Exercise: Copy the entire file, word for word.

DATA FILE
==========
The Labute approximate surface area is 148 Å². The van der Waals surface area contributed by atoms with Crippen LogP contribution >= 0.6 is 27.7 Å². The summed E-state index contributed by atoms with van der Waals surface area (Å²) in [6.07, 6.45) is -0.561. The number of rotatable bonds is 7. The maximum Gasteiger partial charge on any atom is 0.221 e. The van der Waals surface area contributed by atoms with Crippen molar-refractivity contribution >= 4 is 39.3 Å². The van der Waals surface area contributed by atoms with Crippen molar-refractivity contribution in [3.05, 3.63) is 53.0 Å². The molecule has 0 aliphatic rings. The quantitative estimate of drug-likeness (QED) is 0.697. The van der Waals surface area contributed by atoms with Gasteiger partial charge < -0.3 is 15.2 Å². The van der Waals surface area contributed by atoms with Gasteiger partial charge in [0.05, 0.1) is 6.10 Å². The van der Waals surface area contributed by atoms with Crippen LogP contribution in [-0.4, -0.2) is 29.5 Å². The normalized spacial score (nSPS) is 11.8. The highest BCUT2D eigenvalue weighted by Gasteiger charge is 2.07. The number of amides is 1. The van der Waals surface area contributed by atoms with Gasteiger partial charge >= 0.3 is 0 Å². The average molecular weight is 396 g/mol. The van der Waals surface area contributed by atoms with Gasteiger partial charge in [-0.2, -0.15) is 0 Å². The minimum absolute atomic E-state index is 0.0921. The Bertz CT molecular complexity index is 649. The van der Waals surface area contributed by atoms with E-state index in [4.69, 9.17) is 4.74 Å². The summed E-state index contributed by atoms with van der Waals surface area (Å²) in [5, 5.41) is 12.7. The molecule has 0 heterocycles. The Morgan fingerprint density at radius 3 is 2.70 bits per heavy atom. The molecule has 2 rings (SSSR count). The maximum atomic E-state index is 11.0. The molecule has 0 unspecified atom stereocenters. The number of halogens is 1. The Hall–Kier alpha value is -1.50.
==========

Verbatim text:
The Labute approximate surface area is 148 Å². The van der Waals surface area contributed by atoms with Crippen LogP contribution >= 0.6 is 27.7 Å². The summed E-state index contributed by atoms with van der Waals surface area (Å²) in [6.07, 6.45) is -0.561. The number of rotatable bonds is 7. The maximum Gasteiger partial charge on any atom is 0.221 e. The van der Waals surface area contributed by atoms with Crippen molar-refractivity contribution >= 4 is 39.3 Å². The van der Waals surface area contributed by atoms with Crippen molar-refractivity contribution in [3.05, 3.63) is 53.0 Å². The molecule has 0 aliphatic rings. The quantitative estimate of drug-likeness (QED) is 0.697. The van der Waals surface area contributed by atoms with Gasteiger partial charge < -0.3 is 15.2 Å². The van der Waals surface area contributed by atoms with Gasteiger partial charge in [0.05, 0.1) is 6.10 Å². The van der Waals surface area contributed by atoms with Crippen LogP contribution in [-0.4, -0.2) is 29.5 Å². The normalized spacial score (nSPS) is 11.8. The highest BCUT2D eigenvalue weighted by Gasteiger charge is 2.07. The number of amides is 1. The van der Waals surface area contributed by atoms with Gasteiger partial charge >= 0.3 is 0 Å². The average molecular weight is 396 g/mol. The van der Waals surface area contributed by atoms with Gasteiger partial charge in [-0.2, -0.15) is 0 Å². The minimum absolute atomic E-state index is 0.0921. The Bertz CT molecular complexity index is 649. The van der Waals surface area contributed by atoms with E-state index in [4.69, 9.17) is 4.74 Å². The summed E-state index contributed by atoms with van der Waals surface area (Å²) in [5, 5.41) is 12.7. The molecule has 0 heterocycles. The Morgan fingerprint density at radius 3 is 2.70 bits per heavy atom. The molecule has 2 rings (SSSR count). The maximum atomic E-state index is 11.0. The molecule has 0 unspecified atom stereocenters. The number of halogens is 1. The Hall–Kier alpha value is -1.50.